In Bullying Facts, Bullying Tips

How to Stop a Bully

How to Stop a Bully

How to Stop a Bully

There’s been a lot of talk lately about bullies and bullying overall. How could there not be after such incidents as the suicide of Phoebe Prince and similar cases where the phenomenon has driven such young people to take their own lives? No doubt that legislators will take the cue to make an election year statement, self-proclaimed experts will made bold pronouncements to get attention and sell books, and others offering quick fixes, buzzwords, and other verbal bromides.

The trouble with all of this is that once the pontificating and finger-pointing is over, instead of more being done than said about the problem, it will end up a matter of far more said than done about it. And despite the expensive campaigns and anti-bullying programs, none of them will end up being any more successful at stopping the problem than any other.

How to Stop a Bully: More Evidence

According to a report recently issued by the University of Oregon that reexamined results of several earlier studies evaluating the effectiveness of bullying intervention programs in the United States and Europe, over a 25-year period ending in 2008, virtually none measured any effectivness at reducing the behavior. In fact, the study also found that many teachers reported an increase in the number of bullying cases after such programs were held.

European studies are slightly more sanguine in their evaluations of bullying and related behaviors. According to a study released in 2008 by the Swedish National Council for Crime Prevention, there was reason for more optimism. Unfortunately, an evaluation of this report done by Dorothy Esplanage of the University of Illinois-Urbana Champaign, said that there is no reason to believe that the solutions found to be workable in the study were based on findings delivered from the country of Norway, a nation with a far more homogeneous population than that of the United States.

This summary is in line with Esplanage’s findings since she is considered an expert in the field of bullying with more than 17 years of study in the field. She admits, “It’s a mess. I want to bang my head against the wall.”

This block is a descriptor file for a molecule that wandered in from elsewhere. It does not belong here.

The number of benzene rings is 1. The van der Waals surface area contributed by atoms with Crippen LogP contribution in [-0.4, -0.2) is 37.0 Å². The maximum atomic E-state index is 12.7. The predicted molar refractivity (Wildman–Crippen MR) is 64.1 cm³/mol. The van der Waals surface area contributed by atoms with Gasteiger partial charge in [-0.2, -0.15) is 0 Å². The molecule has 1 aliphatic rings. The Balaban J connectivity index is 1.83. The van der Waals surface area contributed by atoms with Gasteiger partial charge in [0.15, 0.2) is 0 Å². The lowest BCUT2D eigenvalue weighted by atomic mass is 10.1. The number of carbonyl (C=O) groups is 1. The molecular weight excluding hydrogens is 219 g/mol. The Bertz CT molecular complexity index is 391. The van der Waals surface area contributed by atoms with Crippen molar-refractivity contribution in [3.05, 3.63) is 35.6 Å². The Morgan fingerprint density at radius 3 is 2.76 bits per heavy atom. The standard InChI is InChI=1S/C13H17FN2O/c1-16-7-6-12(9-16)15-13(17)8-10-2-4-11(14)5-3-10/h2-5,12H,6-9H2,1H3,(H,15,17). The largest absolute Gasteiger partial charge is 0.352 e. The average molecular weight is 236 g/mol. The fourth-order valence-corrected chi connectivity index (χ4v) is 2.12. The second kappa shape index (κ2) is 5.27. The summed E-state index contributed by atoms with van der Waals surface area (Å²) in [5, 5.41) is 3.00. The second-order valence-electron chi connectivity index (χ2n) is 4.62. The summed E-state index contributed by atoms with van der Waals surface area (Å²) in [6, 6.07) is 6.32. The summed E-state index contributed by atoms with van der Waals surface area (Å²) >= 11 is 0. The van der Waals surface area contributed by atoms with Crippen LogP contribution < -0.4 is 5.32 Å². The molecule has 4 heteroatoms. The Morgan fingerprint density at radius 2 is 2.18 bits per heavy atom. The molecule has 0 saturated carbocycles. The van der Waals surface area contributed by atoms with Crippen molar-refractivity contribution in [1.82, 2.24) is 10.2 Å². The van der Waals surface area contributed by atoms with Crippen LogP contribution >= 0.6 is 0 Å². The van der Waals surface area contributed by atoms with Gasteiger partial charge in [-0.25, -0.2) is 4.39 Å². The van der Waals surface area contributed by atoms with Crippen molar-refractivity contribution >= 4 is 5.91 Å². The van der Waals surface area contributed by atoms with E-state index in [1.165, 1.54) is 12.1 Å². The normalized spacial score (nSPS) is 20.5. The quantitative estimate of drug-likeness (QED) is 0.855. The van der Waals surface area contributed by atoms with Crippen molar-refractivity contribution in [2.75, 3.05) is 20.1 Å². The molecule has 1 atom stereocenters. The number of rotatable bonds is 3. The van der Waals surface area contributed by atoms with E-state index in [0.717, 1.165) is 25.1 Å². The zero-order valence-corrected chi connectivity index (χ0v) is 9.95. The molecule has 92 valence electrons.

How to Stop a Bully: The Nature of the Beast

Despite her frustrations, Esplanage remains committed to finding answers to the problem of bullying and the deadly consequences it can have, resulting in not only suicide, but homicide as well. She points to recent cases in which victims of bullying have brought weapons to school in order to retaliate against their tormentors. Examples include the shooters at Columbine High School and others.

One of the main problems with watching cases like Phoebe Prince, Columbine, and others is determining whether the phenomenon of bullying is actually getting worse or if it is simply amplified by the media coverage. One way to evaluate this is to go back to the definition of bullying and see where it has taken us.

Bullying is defined as “the deliberate and repeated acts of aggression and intimidation against someone less powerful,” which remains clear. It is also important to note that bullying is normally an activity that has its main impetus in the middle school years, when a young person’s peer groups and his sense of identification with them tends to be stronger. This makes their influence on that young person greater to a great extent stronger than either parents or teachers.

It is obvious that bullying is nothing new, and it could be debated whether bullying is even on the rise. What is clear is that the Internet culture that we find ourselves in today has brought a new and higher level of bullying to the forefront. An example of this influence might be a situation from several years ago when a young person would walk down the street, fearful that bullies would harrass them about some embarrasment–real or imagined–that they might have suffered. Today, mainly through the use of social media such as Facebook, Twitter, and others, bullying can continue to an even greater extent nonstop, with greater assurances that everyone within a young person’s peer group has gotten the message.

How to Stop a Bully: Rethinking the Problem